My empty classroom had 16 student desks, one teacher desk, a mostly empty bookshelf, and a giant chalkboard.  As I taped, stapled, and strung decorations to the walls of the classroom, a friendly woman poked her head in the door.  She introduced herself  as the upper-elementary grades teacher, activities coordinator, and bus driver.  She’d been at the school for ten years; since she got out of college.  She liked my classroom decorations.

On the first day of school, I met my students in the main school building.   Together, we walked to our new classroom.  I had planned several “getting to know you” activities.  But the kids didn’t need to get to know one another, all but one had been students at the school’s kindergarten.  The first day went well.  The kids were adorable!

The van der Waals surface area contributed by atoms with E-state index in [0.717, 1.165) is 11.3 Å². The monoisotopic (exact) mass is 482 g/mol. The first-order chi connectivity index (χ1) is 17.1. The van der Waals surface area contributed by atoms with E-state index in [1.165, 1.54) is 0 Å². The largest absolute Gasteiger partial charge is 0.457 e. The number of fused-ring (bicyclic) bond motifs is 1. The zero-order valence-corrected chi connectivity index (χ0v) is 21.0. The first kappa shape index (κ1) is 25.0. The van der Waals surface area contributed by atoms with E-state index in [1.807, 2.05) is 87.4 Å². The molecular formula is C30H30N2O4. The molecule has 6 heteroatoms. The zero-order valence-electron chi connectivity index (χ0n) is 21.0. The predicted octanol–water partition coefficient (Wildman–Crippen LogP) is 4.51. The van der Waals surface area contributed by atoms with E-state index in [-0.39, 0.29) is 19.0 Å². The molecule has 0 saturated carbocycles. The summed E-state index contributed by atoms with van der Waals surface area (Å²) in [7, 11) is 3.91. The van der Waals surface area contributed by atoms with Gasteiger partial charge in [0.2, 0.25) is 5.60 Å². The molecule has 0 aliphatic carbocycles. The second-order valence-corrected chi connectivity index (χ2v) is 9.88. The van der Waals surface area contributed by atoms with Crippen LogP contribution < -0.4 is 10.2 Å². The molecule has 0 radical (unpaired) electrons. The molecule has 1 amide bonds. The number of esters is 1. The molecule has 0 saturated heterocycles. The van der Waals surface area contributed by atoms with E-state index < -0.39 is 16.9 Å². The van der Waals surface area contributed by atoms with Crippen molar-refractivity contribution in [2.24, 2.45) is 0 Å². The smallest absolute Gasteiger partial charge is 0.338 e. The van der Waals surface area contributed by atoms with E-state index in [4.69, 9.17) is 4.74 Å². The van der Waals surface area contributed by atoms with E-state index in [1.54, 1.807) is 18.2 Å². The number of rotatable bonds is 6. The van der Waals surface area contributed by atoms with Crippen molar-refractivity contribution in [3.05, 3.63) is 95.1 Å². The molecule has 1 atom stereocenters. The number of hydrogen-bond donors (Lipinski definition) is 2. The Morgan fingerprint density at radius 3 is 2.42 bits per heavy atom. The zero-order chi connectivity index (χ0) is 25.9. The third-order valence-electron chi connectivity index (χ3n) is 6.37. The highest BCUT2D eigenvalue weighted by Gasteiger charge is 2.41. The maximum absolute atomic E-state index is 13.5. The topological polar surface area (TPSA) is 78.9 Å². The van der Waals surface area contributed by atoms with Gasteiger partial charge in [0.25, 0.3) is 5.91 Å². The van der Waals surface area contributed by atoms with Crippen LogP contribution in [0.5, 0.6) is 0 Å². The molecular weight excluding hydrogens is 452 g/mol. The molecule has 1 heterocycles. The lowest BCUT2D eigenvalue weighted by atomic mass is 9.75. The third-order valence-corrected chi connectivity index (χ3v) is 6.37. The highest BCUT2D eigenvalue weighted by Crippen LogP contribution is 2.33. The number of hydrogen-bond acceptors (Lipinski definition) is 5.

In the first week, I realized that this group of first graders was very different from the kids in my student teaching internship.  I was planning to teach them how to read.  They already knew how.  I had put together a math activity center for beginning math skills.  They were beyond most of the activities.  I had created a cool handwriting program.  They gladly played along, but most already had good penmanship.  The kindergarten teacher had taught them well.  I had to adjust my game plan.  It took some time to figure out activities to accompany their level of learning.  Even the textbooks and workbooks were easy for most of these kids.  But they were hard workers and good students.

There was no arts program at the school.  I was the music teacher, art teacher, and P.E. coach.   In my classroom, music was mostly singing and dancing.  P.E. included exercise and competitive games.  I knew a lot about art and artists.  I often told an art related story before we did an art project.  These kids, like most kids, loved information.